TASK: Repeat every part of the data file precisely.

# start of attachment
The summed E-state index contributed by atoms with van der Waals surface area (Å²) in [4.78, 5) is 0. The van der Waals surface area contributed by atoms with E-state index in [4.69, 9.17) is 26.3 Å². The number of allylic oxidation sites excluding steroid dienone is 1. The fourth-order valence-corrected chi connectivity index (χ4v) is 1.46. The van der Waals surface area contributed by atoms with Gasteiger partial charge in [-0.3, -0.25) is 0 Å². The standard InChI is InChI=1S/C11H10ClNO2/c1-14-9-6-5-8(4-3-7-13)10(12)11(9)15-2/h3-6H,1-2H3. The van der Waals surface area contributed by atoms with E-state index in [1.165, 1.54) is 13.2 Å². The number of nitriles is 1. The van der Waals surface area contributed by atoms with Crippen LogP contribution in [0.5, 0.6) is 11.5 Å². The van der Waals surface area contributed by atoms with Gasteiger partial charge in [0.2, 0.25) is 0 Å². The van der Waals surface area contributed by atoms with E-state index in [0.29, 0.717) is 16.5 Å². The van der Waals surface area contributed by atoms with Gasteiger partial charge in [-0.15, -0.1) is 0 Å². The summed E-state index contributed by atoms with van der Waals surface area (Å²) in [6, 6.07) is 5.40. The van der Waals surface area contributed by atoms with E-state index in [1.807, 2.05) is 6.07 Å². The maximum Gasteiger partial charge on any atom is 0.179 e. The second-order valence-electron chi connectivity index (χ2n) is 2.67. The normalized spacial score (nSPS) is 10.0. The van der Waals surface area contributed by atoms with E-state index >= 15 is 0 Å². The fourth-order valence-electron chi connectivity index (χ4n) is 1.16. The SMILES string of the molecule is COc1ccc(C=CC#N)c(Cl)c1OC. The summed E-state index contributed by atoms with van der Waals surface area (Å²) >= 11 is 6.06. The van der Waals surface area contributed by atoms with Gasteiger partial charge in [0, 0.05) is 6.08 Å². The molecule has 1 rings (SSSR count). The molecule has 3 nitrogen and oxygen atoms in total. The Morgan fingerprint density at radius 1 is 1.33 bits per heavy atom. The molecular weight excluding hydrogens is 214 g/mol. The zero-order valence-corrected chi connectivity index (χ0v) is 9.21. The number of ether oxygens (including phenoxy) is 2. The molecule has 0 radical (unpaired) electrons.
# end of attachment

The summed E-state index contributed by atoms with van der Waals surface area (Å²) in [4.78, 5) is 0. The van der Waals surface area contributed by atoms with E-state index in [4.69, 9.17) is 26.3 Å². The number of allylic oxidation sites excluding steroid dienone is 1. The fourth-order valence-corrected chi connectivity index (χ4v) is 1.46. The van der Waals surface area contributed by atoms with Gasteiger partial charge in [-0.3, -0.25) is 0 Å². The standard InChI is InChI=1S/C11H10ClNO2/c1-14-9-6-5-8(4-3-7-13)10(12)11(9)15-2/h3-6H,1-2H3. The van der Waals surface area contributed by atoms with E-state index in [1.165, 1.54) is 13.2 Å². The number of nitriles is 1. The van der Waals surface area contributed by atoms with Crippen LogP contribution in [0.5, 0.6) is 11.5 Å². The van der Waals surface area contributed by atoms with Gasteiger partial charge in [0.2, 0.25) is 0 Å². The van der Waals surface area contributed by atoms with E-state index in [0.29, 0.717) is 16.5 Å². The van der Waals surface area contributed by atoms with Gasteiger partial charge in [-0.15, -0.1) is 0 Å². The summed E-state index contributed by atoms with van der Waals surface area (Å²) in [6, 6.07) is 5.40. The van der Waals surface area contributed by atoms with E-state index in [1.807, 2.05) is 6.07 Å². The maximum Gasteiger partial charge on any atom is 0.179 e. The second-order valence-electron chi connectivity index (χ2n) is 2.67. The normalized spacial score (nSPS) is 10.0. The van der Waals surface area contributed by atoms with E-state index >= 15 is 0 Å². The fourth-order valence-electron chi connectivity index (χ4n) is 1.16. The SMILES string of the molecule is COc1ccc(C=CC#N)c(Cl)c1OC. The summed E-state index contributed by atoms with van der Waals surface area (Å²) >= 11 is 6.06. The van der Waals surface area contributed by atoms with Gasteiger partial charge in [0, 0.05) is 6.08 Å². The molecule has 1 rings (SSSR count). The molecule has 3 nitrogen and oxygen atoms in total. The Morgan fingerprint density at radius 1 is 1.33 bits per heavy atom. The molecular weight excluding hydrogens is 214 g/mol. The zero-order valence-corrected chi connectivity index (χ0v) is 9.21. The number of ether oxygens (including phenoxy) is 2. The molecule has 0 radical (unpaired) electrons.